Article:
“Get out of here, you rat!” Flinching with the pain of the blow I receive, my small paws scatter about and I fling myself across the cement, running for the woods across the road. I don’t look back to see that angry human face of my mother’s owner, I just keep running. I just keep running.
I don’t stop until I’m far, far away from those threatening screams. I know I’ve run deep into the forest, but I don’t really want to think about it, knowing I’ve just fled from my entire family, and I whine nervously, anxiously.
My paws ache. When I look down at them, I see scarlet smeared on the tips of my fair claws. My chest seems to be heaving in and out with heavy breaths, but I can’t really feel it. I’m in so much shock that I simply allow myself to slip onto my side and lay on the dirt, under shadow of the tree canopy, staring out into the depths of low brush encircling me. I feel an ache where Mother’s owner hit me, but I don’t care. My ears ring with the barks of my littermates and mother, and I let my ears droop, falling into a troubled sleep.
Plit, plit, plit. Something wet plops onto my snout. My nose wrinkles and I shake my head, lifting it and pulling it to one side. My gaze falls onto the fur on my back, now rumpled and wet, and a whimper steals my voice. Mother taught me about this. I begin licking. Once I’ve dried my coat, at least… Somewhat, I stretch my paws in front of me and stand up.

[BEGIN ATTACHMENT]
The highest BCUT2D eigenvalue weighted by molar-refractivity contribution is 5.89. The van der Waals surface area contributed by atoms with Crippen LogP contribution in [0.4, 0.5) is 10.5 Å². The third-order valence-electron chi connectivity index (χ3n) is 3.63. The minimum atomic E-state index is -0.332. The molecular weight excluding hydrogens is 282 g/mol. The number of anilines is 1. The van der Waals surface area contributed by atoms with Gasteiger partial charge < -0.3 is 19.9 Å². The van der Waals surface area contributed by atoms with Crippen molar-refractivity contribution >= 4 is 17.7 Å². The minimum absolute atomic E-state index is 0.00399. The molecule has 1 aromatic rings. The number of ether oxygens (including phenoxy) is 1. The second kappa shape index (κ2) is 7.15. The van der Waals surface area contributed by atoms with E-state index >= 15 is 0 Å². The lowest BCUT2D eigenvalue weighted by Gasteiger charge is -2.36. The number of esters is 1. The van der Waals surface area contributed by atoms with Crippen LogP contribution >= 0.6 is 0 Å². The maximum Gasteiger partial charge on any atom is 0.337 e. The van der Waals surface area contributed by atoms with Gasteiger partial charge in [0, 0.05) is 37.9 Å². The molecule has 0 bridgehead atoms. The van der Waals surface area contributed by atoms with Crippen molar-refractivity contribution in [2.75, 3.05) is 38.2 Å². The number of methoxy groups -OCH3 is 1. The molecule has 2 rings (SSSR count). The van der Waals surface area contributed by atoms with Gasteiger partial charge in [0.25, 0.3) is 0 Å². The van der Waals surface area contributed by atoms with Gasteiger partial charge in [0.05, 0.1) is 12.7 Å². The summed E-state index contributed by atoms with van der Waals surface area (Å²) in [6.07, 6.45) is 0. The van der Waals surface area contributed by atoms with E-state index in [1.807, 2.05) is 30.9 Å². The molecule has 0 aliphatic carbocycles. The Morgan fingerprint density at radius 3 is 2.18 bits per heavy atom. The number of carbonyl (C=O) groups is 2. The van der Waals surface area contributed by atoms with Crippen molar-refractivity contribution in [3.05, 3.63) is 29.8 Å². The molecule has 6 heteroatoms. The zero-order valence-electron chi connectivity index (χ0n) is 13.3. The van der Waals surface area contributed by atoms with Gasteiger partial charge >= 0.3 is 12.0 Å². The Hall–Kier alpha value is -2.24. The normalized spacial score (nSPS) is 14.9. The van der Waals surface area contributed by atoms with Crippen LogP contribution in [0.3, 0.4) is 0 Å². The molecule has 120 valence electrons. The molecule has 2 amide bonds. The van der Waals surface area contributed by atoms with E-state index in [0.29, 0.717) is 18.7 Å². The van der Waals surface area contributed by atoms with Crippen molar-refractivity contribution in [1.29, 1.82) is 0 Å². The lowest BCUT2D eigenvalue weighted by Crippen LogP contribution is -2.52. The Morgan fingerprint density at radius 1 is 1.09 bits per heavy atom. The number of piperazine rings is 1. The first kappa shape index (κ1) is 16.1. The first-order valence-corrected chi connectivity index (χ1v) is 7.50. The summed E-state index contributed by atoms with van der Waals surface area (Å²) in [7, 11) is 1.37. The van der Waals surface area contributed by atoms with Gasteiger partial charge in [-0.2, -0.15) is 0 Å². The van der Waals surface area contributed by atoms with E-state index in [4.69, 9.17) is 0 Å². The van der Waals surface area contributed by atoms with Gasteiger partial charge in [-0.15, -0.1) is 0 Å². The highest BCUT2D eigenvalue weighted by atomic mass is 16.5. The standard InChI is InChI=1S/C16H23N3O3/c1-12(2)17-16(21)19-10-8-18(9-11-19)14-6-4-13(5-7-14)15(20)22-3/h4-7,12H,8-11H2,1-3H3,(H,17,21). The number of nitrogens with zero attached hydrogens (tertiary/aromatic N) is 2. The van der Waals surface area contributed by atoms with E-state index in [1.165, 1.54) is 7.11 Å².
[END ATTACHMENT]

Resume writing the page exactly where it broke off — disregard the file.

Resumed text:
I look around again. My paws don’t move, even though I want them to. It’s just that they don’t exactly know what to do. But neither do I. So I just stand there longer, taking in the dewdrops sliding off the leaves above me onto the ground below. I watch them seep into the moist earth, see them disappear from my sight. Kind of how I disappeared from Mother’s sight. This sentence forms in my head before I even realize that it is, and I drop my face, closing my eyes in pity of my foolish choice.
I glance sheepishly around, not even recalling which way I came from. I can’t help but whimper a second time. Where is my home? Where’s my family? My body becomes rigid. How do I get back to them if I don’t know where I came from?
The bushes near me shiver. My ears become erect and my head lifts. Eyes searching, I freeze in my posture, trying to look alert, but see no more movement. When finally I begin to relax and turn away, a faded yellow shape jumps out of the bushes, scrambling onto my unprepared self. I cry out, my thoughts becoming jumbled and completely useless, and my footing slips on the muddy soil. I’m laying on the ground before I know it. But suddenly, the creature leaps off of me and I stand up quickly, scrabbling to my paws in a rush.
I stare at the yellow creature and let my vision clear. Another… Dog? For some reason I’m amazed at this sight; perhaps my mind told me I’d never see another of my own kind again. I don’t know why, but this feels like the day of my life that everything should end. Including me. I shiver.